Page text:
raise your hand if you hate teething




“She's not sick, she's teething.” Does it seem like every time baby pops a new tooth they are sick?! I'm starting to become a teething expert even though Johanna only has 5 teeth. It's pretty cool how I can recognize almost immediately that she is teething. It makes for good use of remedies really early to avoid a miserable week for her. It seems like we've been through so many weeks of teething. Seriously, babies should not have to go through this!

Here's some statistics for you! Each tooth takes about 3-4 days to come in. Once baby starts showing signs of teething, you'll likely feel a bump on their gums where the tooth or teeth are coming in at. Once you see the white tooth pop through, pain and symptoms should dissipate. Typically, babies begin teething around 6 months and have all of their teeth at 3 years. They first get the front bottom teeth, then the front top teeth (it is normal and a good thing for them to have a gap between the front top teeth) then the incisors and the rest around them. The back teeth typically don't start coming in until the toddler phase.

It can be really difficult to tell if your baby is teething or if they are sick. Before having Johanna, I had absolutely no idea that teething symptoms can resemble an ear infection or a cold. Imagine my dramatic personality freaking out when she started pulling at her ears! So, when baby gets really irritable, has a rough time sleeping and just seems generally uncomfortable, give them a teething ring and see what they do. If they start chomping down and it seems like they are relieved, then they are likely teething. You can also stick your finger in their mouth to feel around for those little bumps. In Johanna's case, she got her bottom 2 teeth at the same time and the top 2 teeth at the same time. Poor girl! I guess it was better to just get them out of the way!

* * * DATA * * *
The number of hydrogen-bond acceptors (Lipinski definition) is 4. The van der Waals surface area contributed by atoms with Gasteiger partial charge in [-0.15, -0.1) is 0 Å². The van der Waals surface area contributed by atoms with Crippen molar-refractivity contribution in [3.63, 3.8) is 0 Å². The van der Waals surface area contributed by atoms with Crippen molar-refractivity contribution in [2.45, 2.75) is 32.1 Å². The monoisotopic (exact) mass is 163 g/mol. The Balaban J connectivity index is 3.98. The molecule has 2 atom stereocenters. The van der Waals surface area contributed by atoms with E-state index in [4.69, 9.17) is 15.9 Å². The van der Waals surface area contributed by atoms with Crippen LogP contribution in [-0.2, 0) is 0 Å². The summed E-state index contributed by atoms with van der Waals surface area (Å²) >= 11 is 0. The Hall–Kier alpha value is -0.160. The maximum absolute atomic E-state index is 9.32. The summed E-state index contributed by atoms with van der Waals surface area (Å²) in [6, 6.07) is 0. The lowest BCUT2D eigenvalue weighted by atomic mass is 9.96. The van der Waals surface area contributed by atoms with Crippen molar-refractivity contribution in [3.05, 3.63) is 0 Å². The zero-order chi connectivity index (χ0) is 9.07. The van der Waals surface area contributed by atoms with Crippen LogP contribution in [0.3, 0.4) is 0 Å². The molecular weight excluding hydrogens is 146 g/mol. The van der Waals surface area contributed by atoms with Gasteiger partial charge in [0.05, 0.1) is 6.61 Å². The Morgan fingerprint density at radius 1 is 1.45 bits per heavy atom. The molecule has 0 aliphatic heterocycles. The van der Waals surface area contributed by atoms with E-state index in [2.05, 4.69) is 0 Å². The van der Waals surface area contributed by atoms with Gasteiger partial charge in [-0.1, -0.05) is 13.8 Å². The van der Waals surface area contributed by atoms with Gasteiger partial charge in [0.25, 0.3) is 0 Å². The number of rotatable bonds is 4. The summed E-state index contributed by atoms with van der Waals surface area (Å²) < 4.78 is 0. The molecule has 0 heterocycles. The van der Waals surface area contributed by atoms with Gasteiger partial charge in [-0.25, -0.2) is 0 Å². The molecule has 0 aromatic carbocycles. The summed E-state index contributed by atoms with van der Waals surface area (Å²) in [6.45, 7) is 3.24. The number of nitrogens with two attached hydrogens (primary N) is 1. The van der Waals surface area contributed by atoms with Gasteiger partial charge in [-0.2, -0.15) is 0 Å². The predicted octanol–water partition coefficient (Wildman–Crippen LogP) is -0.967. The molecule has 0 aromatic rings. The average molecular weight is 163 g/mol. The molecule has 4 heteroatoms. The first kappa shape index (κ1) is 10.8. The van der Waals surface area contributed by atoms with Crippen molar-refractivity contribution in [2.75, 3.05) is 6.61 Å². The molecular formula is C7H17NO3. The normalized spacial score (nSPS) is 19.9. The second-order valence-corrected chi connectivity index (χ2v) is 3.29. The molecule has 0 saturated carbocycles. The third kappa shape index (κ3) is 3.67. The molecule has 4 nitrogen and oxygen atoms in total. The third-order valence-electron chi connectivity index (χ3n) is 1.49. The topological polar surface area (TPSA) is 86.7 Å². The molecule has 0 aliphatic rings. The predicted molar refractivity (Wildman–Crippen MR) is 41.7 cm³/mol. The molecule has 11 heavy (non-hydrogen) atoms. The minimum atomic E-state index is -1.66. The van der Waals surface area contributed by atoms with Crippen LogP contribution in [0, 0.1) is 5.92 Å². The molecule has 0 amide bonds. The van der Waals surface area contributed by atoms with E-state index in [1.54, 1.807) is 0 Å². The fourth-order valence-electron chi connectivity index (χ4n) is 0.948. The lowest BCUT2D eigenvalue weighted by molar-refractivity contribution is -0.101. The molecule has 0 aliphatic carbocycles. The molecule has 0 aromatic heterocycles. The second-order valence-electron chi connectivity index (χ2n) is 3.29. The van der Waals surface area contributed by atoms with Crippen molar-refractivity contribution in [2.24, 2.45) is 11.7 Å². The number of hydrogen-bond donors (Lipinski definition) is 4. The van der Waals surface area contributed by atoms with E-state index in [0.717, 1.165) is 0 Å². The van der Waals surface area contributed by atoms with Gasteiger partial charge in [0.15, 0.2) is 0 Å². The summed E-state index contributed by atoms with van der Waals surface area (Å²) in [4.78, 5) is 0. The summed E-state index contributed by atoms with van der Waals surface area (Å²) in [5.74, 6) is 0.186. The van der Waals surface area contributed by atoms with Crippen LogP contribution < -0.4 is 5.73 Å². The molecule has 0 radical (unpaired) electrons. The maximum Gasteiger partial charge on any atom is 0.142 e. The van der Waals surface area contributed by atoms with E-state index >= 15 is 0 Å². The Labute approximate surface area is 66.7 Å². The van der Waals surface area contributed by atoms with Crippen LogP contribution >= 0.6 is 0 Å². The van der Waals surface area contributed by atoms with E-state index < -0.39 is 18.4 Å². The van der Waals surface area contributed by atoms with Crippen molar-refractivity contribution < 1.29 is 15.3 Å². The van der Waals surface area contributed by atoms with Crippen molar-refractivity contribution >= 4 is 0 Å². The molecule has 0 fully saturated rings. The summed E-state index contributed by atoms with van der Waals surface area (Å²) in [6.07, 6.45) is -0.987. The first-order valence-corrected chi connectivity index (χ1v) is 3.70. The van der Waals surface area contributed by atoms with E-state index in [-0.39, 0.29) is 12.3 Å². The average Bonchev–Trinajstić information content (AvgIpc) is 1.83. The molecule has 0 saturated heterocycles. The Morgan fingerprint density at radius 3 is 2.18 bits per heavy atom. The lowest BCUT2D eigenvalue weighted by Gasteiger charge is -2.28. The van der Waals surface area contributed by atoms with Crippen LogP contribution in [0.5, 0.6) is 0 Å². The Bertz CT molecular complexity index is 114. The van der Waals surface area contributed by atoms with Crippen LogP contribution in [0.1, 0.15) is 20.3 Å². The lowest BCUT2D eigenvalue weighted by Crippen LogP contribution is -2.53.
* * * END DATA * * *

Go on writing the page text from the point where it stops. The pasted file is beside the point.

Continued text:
Symptoms of a baby teething include irritability, trouble sleeping for long periods of time, runny nose, runny eyes, congestion, pulling at the ears, fever, excessive drooling, chewing on any and everything and diaper rash. Sounds pretty miserable right? So, you agree that babies should not have to go through this! It's quite sad and really there are limited things you can do for them. Sometimes you just have to snuggle them closely, let them sleep in your arms and wait out those 3 to 4 days.

I remember Johanna was teething on a work week and sending her to daycare in that shape was difficult. Luckily, distraction is a great remedy for her! Some other remedies include giving baby a teething ring or teething mitt (read about it under Johanna's favorite baby items), giving baby a frozen washcloth or frozen waffles, rubbing baby's ears and jaw line, rubbing lavender mixed with coconut oil on their chest (helps with the runny nose), a lukewarm bath, tylenol for pain (I usually only give this as a last resort), feedings sitting up, crunchy teething bars and any kind of motion such a stroller ride or car ride to help baby get some rest.

The American Pediatric Association advises using tylenol as a last resort and never using numbing gels. I don't want to scare any new Mama's (I'm raising my hand as one of the scared Mama's) but the benzocaine in numbing gels can cause the throat to also become numb increasing the risk of choking. It can also cause the reducing of oxygen to baby's bloodstream. So the APA advises trying the other remedies. Tylenol as a last resort is recommended because well medicine is just not a great first option for a baby. However, if baby has a temperature of 100.4, tylenol should be used to reduce it.

I hope this helps you Mama's trying to figure out the dreaded teething days for your baby. The human body can be miraculous but it can also be quite complicated and difficult to understand. I like to know these things like specific symptoms and remedies just so I can relieve Johanna of any discomfort she has. She can't talk to me but Google can! Good luck Mama's!